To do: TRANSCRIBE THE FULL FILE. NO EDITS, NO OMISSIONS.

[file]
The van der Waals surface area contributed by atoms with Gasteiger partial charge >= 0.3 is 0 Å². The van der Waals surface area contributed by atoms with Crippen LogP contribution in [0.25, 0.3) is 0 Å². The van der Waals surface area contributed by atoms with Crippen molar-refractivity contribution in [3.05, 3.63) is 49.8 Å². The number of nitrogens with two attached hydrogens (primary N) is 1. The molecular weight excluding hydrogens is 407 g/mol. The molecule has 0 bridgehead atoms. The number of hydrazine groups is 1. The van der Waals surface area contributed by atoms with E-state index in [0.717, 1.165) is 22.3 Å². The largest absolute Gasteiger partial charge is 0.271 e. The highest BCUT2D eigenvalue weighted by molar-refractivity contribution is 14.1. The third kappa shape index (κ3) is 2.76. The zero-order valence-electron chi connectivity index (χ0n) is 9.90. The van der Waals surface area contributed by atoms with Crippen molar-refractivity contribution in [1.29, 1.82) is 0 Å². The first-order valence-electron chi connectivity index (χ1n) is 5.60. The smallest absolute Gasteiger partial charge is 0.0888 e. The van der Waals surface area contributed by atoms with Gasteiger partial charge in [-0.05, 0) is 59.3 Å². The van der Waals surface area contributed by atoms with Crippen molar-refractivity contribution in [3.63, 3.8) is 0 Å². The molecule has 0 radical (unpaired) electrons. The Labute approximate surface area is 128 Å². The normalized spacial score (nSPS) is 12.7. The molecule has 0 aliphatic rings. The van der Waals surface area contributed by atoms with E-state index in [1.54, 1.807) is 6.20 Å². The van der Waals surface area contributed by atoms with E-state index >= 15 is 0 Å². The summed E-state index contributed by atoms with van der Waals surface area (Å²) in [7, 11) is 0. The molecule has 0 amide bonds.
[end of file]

The van der Waals surface area contributed by atoms with Gasteiger partial charge >= 0.3 is 0 Å². The van der Waals surface area contributed by atoms with Crippen LogP contribution in [0.25, 0.3) is 0 Å². The van der Waals surface area contributed by atoms with Crippen molar-refractivity contribution in [3.05, 3.63) is 49.8 Å². The number of nitrogens with two attached hydrogens (primary N) is 1. The molecular weight excluding hydrogens is 407 g/mol. The molecule has 0 bridgehead atoms. The number of hydrazine groups is 1. The van der Waals surface area contributed by atoms with E-state index in [0.717, 1.165) is 22.3 Å². The largest absolute Gasteiger partial charge is 0.271 e. The highest BCUT2D eigenvalue weighted by molar-refractivity contribution is 14.1. The third kappa shape index (κ3) is 2.76. The zero-order valence-electron chi connectivity index (χ0n) is 9.90. The van der Waals surface area contributed by atoms with Crippen molar-refractivity contribution in [1.29, 1.82) is 0 Å². The first-order valence-electron chi connectivity index (χ1n) is 5.60. The smallest absolute Gasteiger partial charge is 0.0888 e. The van der Waals surface area contributed by atoms with Gasteiger partial charge in [-0.05, 0) is 59.3 Å². The van der Waals surface area contributed by atoms with Crippen molar-refractivity contribution in [3.63, 3.8) is 0 Å². The molecule has 0 radical (unpaired) electrons. The Labute approximate surface area is 128 Å². The normalized spacial score (nSPS) is 12.7. The molecule has 0 aliphatic rings. The van der Waals surface area contributed by atoms with E-state index in [1.54, 1.807) is 6.20 Å². The van der Waals surface area contributed by atoms with E-state index >= 15 is 0 Å². The summed E-state index contributed by atoms with van der Waals surface area (Å²) in [7, 11) is 0. The molecule has 0 amide bonds.